Laughing at this movie is a lot easier than taking it seriously. Soon, the grown-up Simba, now voiced by Donald Glover, is reunited with his childhood friend Nala, played by Beyonce. But when they launch into "Can You Feel The Love Tonight," not even the actors' lovely voices can bring these lions' dead-eyed come-hither expressions to life.

I've never been the biggest fan of the original "Lion King," which, beneath its brightly entertaining surface, has always struck me as too emotionally calculated by half. But it feels like a triumph of form and content next to this movie because its story about a fictional animal kingdom feels so vividly and gloriously cartoonish in every detail.

The new "Lion King" is so realistic-looking that, paradoxically, you can't believe a moment of it. And although it was directed by Jon Favreau, who previously shepherded a wild menagerie in his recent remake of "The Jungle Book," it has none of the imagination that made that movie more than just a high-tech retread.

Disney is in the midst of an ongoing campaign to update its beloved animated classics for a new generation, from the recent "Dumbo" and "Aladdin" to upcoming versions of "Mulan" and "The Little Mermaid." Some of these remakes have been more inspired than others, but few have felt quite as futile as "The Lion King." This isn't the circle of life. It's more like a creative dead end.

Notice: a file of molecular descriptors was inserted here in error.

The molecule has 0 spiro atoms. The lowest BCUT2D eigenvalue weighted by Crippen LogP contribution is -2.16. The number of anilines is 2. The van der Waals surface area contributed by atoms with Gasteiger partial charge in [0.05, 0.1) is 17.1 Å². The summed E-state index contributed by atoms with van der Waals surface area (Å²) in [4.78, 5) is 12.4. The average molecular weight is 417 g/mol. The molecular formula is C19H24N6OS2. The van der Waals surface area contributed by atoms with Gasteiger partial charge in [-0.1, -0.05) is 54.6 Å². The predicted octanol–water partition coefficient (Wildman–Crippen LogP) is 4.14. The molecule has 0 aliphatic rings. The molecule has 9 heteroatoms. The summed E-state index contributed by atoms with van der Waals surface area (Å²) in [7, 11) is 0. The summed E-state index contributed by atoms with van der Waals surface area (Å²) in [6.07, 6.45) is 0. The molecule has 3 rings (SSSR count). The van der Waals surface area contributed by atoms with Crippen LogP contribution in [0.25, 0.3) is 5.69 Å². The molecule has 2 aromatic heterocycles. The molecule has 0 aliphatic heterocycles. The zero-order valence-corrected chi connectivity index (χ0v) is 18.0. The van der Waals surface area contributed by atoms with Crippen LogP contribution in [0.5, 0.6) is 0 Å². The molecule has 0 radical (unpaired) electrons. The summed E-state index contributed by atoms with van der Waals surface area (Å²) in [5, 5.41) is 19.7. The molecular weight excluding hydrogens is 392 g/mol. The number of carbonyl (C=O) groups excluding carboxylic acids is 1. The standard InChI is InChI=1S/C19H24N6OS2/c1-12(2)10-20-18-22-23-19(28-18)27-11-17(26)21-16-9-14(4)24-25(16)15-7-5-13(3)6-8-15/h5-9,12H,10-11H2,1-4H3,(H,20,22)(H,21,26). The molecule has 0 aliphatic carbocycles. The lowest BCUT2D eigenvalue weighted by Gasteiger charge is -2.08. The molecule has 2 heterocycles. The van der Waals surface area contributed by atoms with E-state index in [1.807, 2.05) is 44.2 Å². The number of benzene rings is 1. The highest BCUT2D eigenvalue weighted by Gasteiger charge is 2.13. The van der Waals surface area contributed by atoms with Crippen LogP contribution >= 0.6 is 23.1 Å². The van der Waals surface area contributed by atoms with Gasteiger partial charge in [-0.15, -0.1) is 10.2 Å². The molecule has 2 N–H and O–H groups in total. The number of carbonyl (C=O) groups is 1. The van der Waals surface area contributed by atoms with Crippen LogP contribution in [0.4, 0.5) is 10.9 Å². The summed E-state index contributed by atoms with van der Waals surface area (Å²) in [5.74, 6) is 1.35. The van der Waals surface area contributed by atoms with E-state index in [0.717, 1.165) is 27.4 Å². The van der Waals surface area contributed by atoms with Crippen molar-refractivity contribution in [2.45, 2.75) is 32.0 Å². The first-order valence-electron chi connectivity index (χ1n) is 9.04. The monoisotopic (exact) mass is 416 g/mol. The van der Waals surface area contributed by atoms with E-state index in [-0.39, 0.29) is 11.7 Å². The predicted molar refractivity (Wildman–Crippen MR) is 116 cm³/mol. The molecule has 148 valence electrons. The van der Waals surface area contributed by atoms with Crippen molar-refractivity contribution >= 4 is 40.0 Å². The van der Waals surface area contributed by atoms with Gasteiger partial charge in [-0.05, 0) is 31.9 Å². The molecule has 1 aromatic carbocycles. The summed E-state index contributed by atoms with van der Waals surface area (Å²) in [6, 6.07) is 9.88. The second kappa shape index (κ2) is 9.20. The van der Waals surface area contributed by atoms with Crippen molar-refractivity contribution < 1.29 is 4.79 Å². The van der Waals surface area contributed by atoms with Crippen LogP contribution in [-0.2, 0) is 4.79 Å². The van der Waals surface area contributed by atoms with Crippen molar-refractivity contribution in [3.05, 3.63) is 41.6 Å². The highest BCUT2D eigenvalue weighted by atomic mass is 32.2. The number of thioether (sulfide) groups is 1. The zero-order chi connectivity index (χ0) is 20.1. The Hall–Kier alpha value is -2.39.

GROSS: Justin Chang is a film critic at the L.A. Times.

(SOUNDBITE OF LIONEL LOUEKE'S "SKYLARK")

GROSS: If you'd like to catch up on FRESH AIR interviews you missed, like our interview with The New Yorker's TV critic Emily Nussbaum or Pulitzer Prize-winning novelist Colson Whitehead or Randy Rainbow, whose YouTube videos of his satirical songs about President Trump were just nominated for an Emmy, check out our podcast. You'll find lots of FRESH AIR interviews.

FRESH AIR's executive producer is Danny Miller. Our interviews and reviews are produced and edited by Amy Salit, Phyllis Myers, Sam Briger, Lauren Krenzel, Heidi Saman, Therese Madden, Mooj Zadie, Thea Chaloner and Seth Kelley. I'm Terry Gross.

(SOUNDBITE OF LIONEL LOUEKE'S "SKYLARK") Transcript provided by NPR, Copyright NPR.